Days are long outdoors, and this one culminated in stunning visual theatrics that played out in the sky at nightfall. As the sun sank, an electric-pink hue tinted the sky and colored the mountain scenery, painting the nowhere-cruising armada an even deeper purple. Next a layer of electric blue appeared, shouldering out the light by degrees and then hovering and hesitating in ever-darkening brilliance. In moments, a single star in the powder blue sky spawned a billion stars blinking across a black-tar canvas.
On the final evening of our expedition, as this ritual climax unfolded yet again and the stars began to multiply and sparkle, the evidence was not in our favor. We conceded. We were not anglers. Between the two of us, we caught one miserable four-inch trout.
Nevertheless, living in the simpler, unconfined conditions of the outdoors, we became closer to the basic elements which afforded that sweet luxury of reflection. To my delight, I came to accept things as they were. Together, we could laugh that we had ourselves been cast into some murky waters and had not been devoured altogether.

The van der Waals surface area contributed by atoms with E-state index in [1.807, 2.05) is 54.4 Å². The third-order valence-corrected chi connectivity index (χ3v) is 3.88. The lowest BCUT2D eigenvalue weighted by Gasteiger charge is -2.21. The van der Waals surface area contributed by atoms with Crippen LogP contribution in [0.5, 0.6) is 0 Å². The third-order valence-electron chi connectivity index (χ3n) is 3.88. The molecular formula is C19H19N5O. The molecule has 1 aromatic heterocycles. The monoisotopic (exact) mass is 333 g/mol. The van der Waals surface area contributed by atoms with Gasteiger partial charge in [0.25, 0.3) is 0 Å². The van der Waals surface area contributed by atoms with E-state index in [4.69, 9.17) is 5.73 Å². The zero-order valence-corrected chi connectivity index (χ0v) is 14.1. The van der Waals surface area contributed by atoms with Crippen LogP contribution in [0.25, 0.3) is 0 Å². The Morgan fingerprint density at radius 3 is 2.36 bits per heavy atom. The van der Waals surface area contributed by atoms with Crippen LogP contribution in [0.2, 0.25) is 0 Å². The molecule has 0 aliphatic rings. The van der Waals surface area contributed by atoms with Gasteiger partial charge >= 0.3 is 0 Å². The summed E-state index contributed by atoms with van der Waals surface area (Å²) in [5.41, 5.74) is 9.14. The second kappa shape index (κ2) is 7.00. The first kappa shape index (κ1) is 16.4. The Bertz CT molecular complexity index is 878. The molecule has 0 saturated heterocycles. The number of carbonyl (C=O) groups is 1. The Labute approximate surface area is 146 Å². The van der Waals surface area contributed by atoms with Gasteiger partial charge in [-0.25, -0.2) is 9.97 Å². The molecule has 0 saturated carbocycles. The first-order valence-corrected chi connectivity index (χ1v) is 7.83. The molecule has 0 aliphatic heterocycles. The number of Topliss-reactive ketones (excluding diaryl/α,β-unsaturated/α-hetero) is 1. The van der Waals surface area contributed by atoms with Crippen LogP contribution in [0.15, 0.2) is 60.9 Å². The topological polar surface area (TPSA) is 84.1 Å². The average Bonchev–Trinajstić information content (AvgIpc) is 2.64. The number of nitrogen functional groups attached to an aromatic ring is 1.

I met Mark nearly a decade ago at a party in a dingy apartment in Los Angeles, the home of a mutual friend who bore on his arm a tattoo of rosary beads attended by the cursive avowal that Life is a Ritual. Camping beneath this same multitude of stars, it felt that wed come a long way; that we were somehow more adept at proceeding through this ritual; that we were, in fact, fit to survive, even if the trout werent biting. And I slept like a man who had wrestled and conquered a thousand fish that day.
Almost a year later, here in Albuquerque, a grin spread over my face as I thumbed over what seemed to be an appropriate memento marking the close of life in my 20s: PowerBait, four cans, $2.99 apiece; 10-pound fishing line, $2.99; 7 varieties of hooks, $1.29 each; 12-quart Igloo cooler (to store our catch), $14.99; Shakespeare-brand auto-reel fishing rod, $32.99, Wal-Mart Bonus Buy.
Ben Ikenson (at left in photo) is a speech writer for the U.S. Fish & Wildlife Service in Washington, D.C.